Friday, May 21, 2010

CONTINUING THE WORK

I continue to attempt the fund-raising in order to have enough money to buy the mattresses for my seniors. Tahseen tells me that it has increased to 45. Some of the seniors suffer from illnesses and have little medicine to give them relief. It is just a sad situation. If you can find it in your heart to help out, please send me an email to joeandalanna@yahoo.com The total is getting close - but not quite there yet!

In the meantime, please have a look at the pictures that Tahseen took and emailed me last week. It will depict the dire conditions that these dear seniors live in. Click on the picture and watch as a slideshow ... each picture has a caption - it tells a story.

Thursday, January 14, 2010

The ongoing story --- The little 16 year old girl who had bad front teeth (Zhino) has been receiving dental care and will have a new smile by weeks end. We found out that her two front teeth were seriously infected and she needed a dental surgeon to do her repair work. A big thank you to Tahseen who is making all of this happen. He has some friends who are dentists and they are taking care of my Zhino. Joe and I sent her a package of art supplies to encourage her to continue with her sketching. She is such a fabulous artist!

Tuesday, January 5, 2010

NEWSLETTER FROM MY TRIP TO SULY



December 28 finally arrived and Joe and I left for Sulymaniyah which is the second largest city in Kurdistan, the northern province of Iraq. We travelled via Amman, Jordan and spent our first night there visiting friends.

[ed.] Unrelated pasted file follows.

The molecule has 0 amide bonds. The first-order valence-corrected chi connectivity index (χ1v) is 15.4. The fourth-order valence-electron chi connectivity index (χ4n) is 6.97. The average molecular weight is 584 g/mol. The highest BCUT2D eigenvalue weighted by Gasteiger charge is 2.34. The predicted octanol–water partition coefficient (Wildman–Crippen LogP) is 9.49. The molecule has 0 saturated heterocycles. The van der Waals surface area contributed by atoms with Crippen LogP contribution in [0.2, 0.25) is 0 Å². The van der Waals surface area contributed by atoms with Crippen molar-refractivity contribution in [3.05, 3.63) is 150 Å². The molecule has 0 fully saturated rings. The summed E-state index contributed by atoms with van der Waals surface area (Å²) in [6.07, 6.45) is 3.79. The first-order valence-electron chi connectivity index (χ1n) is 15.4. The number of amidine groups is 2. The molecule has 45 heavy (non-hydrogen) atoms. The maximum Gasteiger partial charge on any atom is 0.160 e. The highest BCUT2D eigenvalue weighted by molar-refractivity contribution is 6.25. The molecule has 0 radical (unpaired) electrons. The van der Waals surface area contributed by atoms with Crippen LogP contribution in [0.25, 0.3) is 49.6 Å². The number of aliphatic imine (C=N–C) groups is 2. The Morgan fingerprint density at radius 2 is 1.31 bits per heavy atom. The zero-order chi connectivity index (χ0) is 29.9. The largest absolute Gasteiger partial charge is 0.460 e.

December 29 was met with great anticipation. After two years, my dream of wrapping an orphan with a hand-made quilt was finally going to be realized.
Joe and I arrived in Suly on a cold and gloomy rainy day but it did nothing to dampen our spirits. My wonderful new friend Tahseen Taha was there to greet us with his good friend Karzan. What wonderful young men they are!

Let me tell you about Tahseen before continuing with my story. When I was having trouble contacting anyone at the Chamber of commerce in Suly, I decided to try emailing the chancellor at the American University of Iraq whom Joe had met in early 2008. Still, I received no response. I later found out he had relocated to Jeddah. After that, I tried “info” @ American University of Iraq. And finally I received a response – from Tahseen Taha. Ever since then, he has been my lifeline to the orphanages and their directors. As well, he has become a dear friend and refers to me as his Canadian Mom!! Of course, I now call him my Kurdish son! He has a wonderful heart and I was witness to just how wonderful during our time together in Suly.